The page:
· “SHORT SALES", Don't Let Time Run Out On You!
Throughout the history of real estate in the United States there have been periods during which the market has been extremely slow. During such times the fair market value of a house may be less than the loans owed against it. This is known as being "upside-down" in the property.
Some owners think the only way to cut their losses is to walk away from the house by giving the lender a "Deed in Lieu of Foreclosure". This can have adverse tax consequences leading to a situation known as "Phantom Income" in which you owe tax on the lender's forgiveness of your debts. It may also adversely affect your credit rating. In addition, your lender does not have to accept the Deed in Lieu. Please consult your own tax advisor and/or attorney for the exact effect on your particular situation.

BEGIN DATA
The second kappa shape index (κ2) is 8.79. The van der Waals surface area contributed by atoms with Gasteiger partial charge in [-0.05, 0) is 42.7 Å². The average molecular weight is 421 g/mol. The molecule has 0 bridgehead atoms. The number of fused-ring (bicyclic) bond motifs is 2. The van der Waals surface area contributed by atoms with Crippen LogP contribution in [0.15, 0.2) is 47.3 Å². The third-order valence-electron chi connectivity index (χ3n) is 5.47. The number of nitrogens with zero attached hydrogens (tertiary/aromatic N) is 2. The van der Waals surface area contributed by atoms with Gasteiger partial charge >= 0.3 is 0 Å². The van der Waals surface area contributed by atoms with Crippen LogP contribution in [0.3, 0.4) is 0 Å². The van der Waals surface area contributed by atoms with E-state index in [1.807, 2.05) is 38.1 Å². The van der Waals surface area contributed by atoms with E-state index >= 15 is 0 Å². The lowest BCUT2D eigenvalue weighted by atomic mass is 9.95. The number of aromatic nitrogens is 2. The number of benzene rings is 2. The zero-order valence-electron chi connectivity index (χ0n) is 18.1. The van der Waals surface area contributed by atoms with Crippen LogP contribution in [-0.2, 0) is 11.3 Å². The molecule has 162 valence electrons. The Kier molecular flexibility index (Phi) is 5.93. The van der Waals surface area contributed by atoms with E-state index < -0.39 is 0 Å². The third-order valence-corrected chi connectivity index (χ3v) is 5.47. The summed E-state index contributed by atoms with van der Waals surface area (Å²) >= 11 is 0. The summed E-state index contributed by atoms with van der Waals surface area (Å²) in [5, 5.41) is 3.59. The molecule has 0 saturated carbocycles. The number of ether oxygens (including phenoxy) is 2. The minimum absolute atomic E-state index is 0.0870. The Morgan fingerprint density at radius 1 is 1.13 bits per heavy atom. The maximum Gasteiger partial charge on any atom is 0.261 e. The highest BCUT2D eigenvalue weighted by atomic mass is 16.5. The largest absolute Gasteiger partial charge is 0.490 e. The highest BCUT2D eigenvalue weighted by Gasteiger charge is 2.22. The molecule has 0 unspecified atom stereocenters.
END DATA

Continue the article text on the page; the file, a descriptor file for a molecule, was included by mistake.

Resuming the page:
The first person to contact if you find yourself upside-down in your house is a knowledgeable real estate professional who can provide you with guidance, and work with your lender. He or she can discuss the possibility of a "Short Sale" and other options. A Short Sale is where the lender takes less than they are owed thus preserving your credit rating. Please consult your own tax advisor and/or attorney for the exact effect on your particular situation.
Why would a lender take less than they are owed? There are many legitimate reasons why a lender would cooperate with a Short Sale.
1. Banks are not in the business of owning real estate.
2. A Short Sale could cost less than repossessing a property.
3. Repairs could be needed after repossession.
4. Loss of mortgage payments could compound loss.
There are other options for upside-down properties including lease-options and loan assumptions. A buyer might be willing to pay more than a property is worth if they can purchase with little or no money down. Also, a lender may prefer allowing your loan be assumed by a qualified buyer rather than having to go through a long an costly repossession process. Talk to your agent about your options. Realtors® can not give legal advise or tax advise, so be sure you talk over your situation with a qualified professional, in addition to talking to a professional Realtor®.